The new Pharmaceutical Strategy for Europe
On 25 November 2020, the European Commission adopted its new Pharmaceutical Strategy for Europe, based on the following key pillars:
- Fulfilling unmet medical needs and ensuring accessibility and affordability of medicines
- Boosting industry competitiveness, innovation and sustainability
- Building crisis preparedness and response mechanisms and diversified supply chains capable of addressing medicine shortages
- Fostering the EU’s global leadership by promoting a high level of quality, efficacy and safety standards.
The Strategy includes several references to cancer and unmet needs in the field. In particular, it highlights the complementary nature of the Strategy and Europe’s Beating Cancer Plan, in ensuring that patients across Europe can access high-quality treatment and new therapies when they need them and safeguarding the availability and affordability of essential medicines for cancer patients across the EU. Cancer-relevant initiatives under the scope of the Pharmaceutical Strategy include a proposal to revise the legislation on medicines for children and rare diseases to improve the therapeutic landscape and address unmet needs (e.g. in paediatric cancer) through more tailored incentives by 2022. The Strategy also sets out to improve mutual learning and best-practice exchange on pricing, payment and procurement policies, including those related to cancer treatment, to improve the affordability and cost-effectiveness of medicines and health system’s sustainability by 2024.
Recommendations to improve Quality of Life for all Cancer Patients and Survivors
During the European Cancer Summit (18-19 November 2020), the Survivorship and Quality of Life Network of the European Cancer Organisation launched its recommendations to help more cancer patients and survivors achieve a life truly free from cancer.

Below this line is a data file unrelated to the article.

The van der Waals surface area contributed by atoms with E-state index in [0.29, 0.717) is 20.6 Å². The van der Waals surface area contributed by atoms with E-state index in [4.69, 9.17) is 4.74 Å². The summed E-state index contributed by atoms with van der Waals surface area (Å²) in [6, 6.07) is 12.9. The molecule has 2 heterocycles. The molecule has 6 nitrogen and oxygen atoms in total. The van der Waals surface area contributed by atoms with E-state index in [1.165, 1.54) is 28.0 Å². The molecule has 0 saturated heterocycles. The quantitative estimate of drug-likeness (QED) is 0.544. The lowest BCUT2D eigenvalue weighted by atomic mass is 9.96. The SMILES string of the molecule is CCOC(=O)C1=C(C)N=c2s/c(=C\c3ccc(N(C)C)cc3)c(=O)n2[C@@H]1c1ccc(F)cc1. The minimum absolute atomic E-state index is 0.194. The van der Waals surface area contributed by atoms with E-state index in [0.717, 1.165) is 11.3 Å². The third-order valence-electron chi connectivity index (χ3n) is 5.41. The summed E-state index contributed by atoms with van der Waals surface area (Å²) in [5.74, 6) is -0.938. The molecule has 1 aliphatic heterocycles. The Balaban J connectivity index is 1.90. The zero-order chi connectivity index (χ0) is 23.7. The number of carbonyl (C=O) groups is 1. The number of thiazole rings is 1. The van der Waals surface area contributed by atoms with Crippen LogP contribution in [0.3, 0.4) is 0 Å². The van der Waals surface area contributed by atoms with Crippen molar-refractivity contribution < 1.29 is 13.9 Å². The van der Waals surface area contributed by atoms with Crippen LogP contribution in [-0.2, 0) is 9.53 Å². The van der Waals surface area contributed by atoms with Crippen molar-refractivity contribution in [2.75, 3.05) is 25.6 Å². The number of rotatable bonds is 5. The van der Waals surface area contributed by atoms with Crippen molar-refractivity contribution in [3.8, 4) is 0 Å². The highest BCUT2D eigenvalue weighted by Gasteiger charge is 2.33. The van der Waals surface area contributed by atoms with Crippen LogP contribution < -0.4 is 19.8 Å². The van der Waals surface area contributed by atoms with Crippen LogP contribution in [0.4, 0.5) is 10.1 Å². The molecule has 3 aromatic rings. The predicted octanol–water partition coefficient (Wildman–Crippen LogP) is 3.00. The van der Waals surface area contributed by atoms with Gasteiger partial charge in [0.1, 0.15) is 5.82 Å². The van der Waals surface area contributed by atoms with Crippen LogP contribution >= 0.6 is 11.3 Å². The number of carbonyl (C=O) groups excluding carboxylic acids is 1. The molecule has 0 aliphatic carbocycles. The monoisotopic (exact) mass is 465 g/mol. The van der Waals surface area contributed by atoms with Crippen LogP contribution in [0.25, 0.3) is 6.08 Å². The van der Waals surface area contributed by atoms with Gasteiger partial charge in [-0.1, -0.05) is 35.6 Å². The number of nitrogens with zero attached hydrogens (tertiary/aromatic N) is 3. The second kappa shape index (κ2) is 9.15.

The Free from Cancer publication suggests seven priority areas including addressing cancer distress, management of pain and other symptoms as core parts of the cancer patient pathway and empowering patients and survivors. To address these needs, it recommends the below measures and actions among others:
- Embedding Survivorship Care Planning into every cancer patient’s pathway of care.
- Establishing a European survivorship professional certification to increase awareness and education of all oncology professionals on issues such as psycho-oncology, pain management, co-morbidity and sexual medicine.
- Including pain as core health indicator at national and European level
- Providing the European Agency for Safety and Health at Work (OSHA) with fresh mandate and instructions to improve workplace rights for cancer patients, survivors and their carers.
- Establishing in all European countries a “Right to be Forgotten” for cancer survivors in respect to financial service provision.
BECA Hearing in December
The first December hearing of the European Parliament Special Committee on Europe’s Beating Cancer Plan (BECA) discussed the most common causes of cancer related to lifestyle, as well as prevention strategies with seven leading specialists in cancer prevention. Tobacco consumption, alcohol use, dietary behaviours, UV exposure, and HPV vaccination were among the major topics covered during this meeting.
The second hearing on 11 December focused on the environmental risk factors for cancer, including radiation, air pollution, exposure to chemicals and pesticides, and being exposed to carcinogens at work. More information about the hearings are available here and here.
ECCO Roundtable on Lung Cancer
On 7 December 2020, the European Cancer Organisation held a Community 365 Roundtable Meeting on Lung Cancer on 7 December during which it launched the Essential Requirements for Quality Cancer Care: Lung Cancer position paper.